the Irish for rights

YouTube, Facebook, and the responsibilities of intermediary gatekeepers

YouTube logo, via YouTubeIn my previous post, I argued that, as a matter of principle, the controversial American anti-Islamic video should not be censored. The most obvious form of censorship comes from government action, such as legislation banning speech, but that does not arise in this case. Less obvious, but no less insidious, was the White House request to to re-consider whether the video breached YouTube rules. This was not a formal ban, and Google declined to take the video down in the US, but it did block access to it in in Egypt and Libya. This raises two important questions about the structure of free speech. First, in the online world, where most of us access the through a range of intermediaries, government censorship does not necessarily need to target the disfavoured speech; it need only target the intermediaries. Very few US companies would feel able to decline a request like that from the White House, and Google are to be commended for standing firm in those circumstances. Second, these intermediaries now have a great deal of practical power over online expression – not only can they be co-opted by government as agents of state censorship, but they also have the capacity to act as censors in their own rights, as Google did in their unilateral action to block access in the Middle East.

Such intermediaries are effectively gatekeepers are those who enable – and control – our access to that information, and this raises profound issues of principle about the role of intermediary gatekeepers in the structure of free speech about which I have written on this blog (here | here | here). At present, such intermediary gatekeepers are all private entities, operating to their own rules, and it is not at all clear how they can be made accountable to their users or the wider public for their private actions. Given the practical, social and legal issues that arise in policing content in such a quasi-public sphere (pdf), it has been argued that search engines and other intermediaries should have public interest obligations, perhaps by analogy with common law duties that govern public utilities (pdf). In particular, free speech norms should not only be about protecting speakers against a heavy-handed state but also about protecting speakers and readers against heavy-handed intermediate gatekeepers. This debate is now being played out online and on the op-ed pages of US news papers. Take, for example, the Washington Post:

Google’s restricting of anti-Muslim video shows role of Web firms as free-speech arbiters

Google lists eight reasons on its “YouTube Community Guidelines” page [here] for why it might take down a video. Inciting riots is not among them. But after the White House warned Tuesday that a crude anti-Muslim movie trailer had sparked lethal violence in the Middle East, Google acted.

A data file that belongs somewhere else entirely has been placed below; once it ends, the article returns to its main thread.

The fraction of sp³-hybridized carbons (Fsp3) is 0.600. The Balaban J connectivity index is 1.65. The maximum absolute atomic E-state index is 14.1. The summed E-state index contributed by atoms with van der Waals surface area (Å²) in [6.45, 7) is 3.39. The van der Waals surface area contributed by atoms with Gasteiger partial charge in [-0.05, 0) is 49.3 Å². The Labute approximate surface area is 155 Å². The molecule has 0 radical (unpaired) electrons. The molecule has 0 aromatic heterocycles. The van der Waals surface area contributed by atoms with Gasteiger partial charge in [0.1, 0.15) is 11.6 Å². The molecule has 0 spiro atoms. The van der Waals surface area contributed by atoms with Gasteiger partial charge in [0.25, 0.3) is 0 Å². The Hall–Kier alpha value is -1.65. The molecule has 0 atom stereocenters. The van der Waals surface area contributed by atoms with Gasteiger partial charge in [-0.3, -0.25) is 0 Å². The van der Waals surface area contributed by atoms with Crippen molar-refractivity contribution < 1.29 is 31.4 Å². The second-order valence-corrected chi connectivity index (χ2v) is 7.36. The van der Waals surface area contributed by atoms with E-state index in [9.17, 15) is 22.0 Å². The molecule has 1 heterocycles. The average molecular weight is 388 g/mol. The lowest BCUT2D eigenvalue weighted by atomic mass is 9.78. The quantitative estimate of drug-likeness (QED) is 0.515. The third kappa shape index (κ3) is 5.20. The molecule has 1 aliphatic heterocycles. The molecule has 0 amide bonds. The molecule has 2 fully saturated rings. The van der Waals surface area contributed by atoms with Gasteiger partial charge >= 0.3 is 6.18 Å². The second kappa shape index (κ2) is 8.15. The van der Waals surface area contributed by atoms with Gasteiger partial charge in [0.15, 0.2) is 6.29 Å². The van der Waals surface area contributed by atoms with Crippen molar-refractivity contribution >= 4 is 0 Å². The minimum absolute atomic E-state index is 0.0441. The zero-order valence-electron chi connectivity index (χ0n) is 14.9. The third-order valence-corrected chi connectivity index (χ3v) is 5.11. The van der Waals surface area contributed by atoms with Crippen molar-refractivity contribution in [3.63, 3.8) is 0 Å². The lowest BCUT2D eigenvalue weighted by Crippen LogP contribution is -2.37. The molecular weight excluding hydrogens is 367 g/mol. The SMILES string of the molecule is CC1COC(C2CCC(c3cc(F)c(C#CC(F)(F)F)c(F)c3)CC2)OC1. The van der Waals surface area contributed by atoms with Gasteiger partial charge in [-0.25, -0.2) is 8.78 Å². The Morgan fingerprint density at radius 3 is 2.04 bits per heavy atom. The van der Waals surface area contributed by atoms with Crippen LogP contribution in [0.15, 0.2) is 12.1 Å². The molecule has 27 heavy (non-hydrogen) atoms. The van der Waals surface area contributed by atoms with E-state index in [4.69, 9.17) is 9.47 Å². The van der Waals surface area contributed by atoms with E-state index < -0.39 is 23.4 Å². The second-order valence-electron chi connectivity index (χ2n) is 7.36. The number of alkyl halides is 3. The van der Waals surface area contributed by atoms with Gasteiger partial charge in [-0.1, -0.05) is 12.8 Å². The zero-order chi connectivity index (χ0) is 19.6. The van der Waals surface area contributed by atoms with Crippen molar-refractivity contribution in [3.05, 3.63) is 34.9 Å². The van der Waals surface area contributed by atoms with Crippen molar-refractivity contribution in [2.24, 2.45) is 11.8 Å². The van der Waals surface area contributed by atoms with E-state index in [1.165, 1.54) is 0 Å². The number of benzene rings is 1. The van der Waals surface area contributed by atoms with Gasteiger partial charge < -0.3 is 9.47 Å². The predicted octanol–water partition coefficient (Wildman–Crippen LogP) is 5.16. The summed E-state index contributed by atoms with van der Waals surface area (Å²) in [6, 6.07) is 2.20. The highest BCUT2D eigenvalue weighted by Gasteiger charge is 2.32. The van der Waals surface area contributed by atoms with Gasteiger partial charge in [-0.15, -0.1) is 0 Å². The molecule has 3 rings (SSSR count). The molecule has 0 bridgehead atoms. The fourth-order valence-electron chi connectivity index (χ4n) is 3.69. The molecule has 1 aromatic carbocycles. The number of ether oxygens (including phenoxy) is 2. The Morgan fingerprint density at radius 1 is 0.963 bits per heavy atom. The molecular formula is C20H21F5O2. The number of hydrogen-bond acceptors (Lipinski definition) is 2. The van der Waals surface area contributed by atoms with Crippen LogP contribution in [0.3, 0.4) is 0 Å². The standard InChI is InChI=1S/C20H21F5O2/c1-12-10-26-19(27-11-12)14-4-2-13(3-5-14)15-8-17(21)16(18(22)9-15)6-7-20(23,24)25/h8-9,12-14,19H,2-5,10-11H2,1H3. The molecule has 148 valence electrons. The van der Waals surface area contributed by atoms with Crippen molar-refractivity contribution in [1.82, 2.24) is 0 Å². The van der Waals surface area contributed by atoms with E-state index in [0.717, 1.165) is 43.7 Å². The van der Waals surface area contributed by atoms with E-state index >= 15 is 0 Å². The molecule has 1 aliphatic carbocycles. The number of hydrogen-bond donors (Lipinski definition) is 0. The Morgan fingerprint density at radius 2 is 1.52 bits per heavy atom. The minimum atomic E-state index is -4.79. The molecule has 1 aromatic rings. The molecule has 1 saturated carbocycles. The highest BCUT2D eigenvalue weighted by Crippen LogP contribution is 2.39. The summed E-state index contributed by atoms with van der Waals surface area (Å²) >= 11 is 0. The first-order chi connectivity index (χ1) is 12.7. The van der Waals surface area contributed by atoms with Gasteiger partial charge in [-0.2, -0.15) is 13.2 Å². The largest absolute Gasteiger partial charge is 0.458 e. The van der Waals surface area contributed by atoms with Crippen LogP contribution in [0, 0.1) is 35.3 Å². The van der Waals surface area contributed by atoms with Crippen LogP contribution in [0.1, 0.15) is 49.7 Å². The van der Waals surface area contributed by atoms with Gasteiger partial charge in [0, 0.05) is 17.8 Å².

… Legal experts and civil libertarians, meanwhile, said the controversy highlighted how Internet companies, most based in the United States, have become global arbiters of free speech, weighing complex issues that traditionally are the province of courts, , and occasionally, international treaty.

The legal experts quoted in the article include Tim Wu (whose masterful book, The Master Switch, examines just these kinds of issues), Andrew McLaughlin (formerly of Google and the White House), Jennifer Granick (Director of Civil Liberties at the Center for Internet and Society at Stanford ) and Jonathan Zittrain (whose prescient book, The Future of the Internet — And How to Stop It, examines just these kinds of issues). Their collective point is this: intermediary gatekeepers represent a new potential for censorship, both by states acting on them, and by them acting on their own initiative; legal principles have evolved to cope with the former; they need now to evolve to cope with the latter.

Facebook logo, via FacebookThese issues arises many many times every day. By of further example, more humourously, but perhaps even more seriously, a similar spat occurred between The New Yorker magazine and Facebook. Both YouTube and Facebook require membership before data can be posted on the site, but YouTube can be searched by anyone, whereas access to most Facebook content is restricted to members. In many ways, this affords Facebook even greater scope for censorship than YouTube: not only can it control what is posted in the first place, it can also control what its users get to see. The facts of The New Yorker spat with Facebook are funny in all sorts of ways, but the issue relating to the structure of free speech is profound:


… we got temporarily banned from Facebook for violating their community standards on “Nudity and Sex,” by posting [a] Mick Stevens cartoon [featuring Adam and Eve, with dots for their nipples] … while female nipple bulging … is a potentially serious problem, with as yet no known cure, it also has no known victims. That is, unless you count freedom of expression, common sense, and humor.

You’ll have to head over their story to see the cartoon, but it is very innocent (as well as clever and funny). As Paul Alan Levy comments, this takedown “stands as a stark reminder of the fact that when so many members of the public have made Facebook “a key platform for expression,” we should remember how easily the arbitrary application of guidelines by relatively low-level staff can cut off important expression”. As Andrew Sellars points out, writing about the structural weakness of internet speech, intermediary gatekeepers have set the bar for free speech lower than America’s First Amendment, without much by way of a formal remedy against them where users feel aggrieved about access bans, take-downs, and other forms of censorship.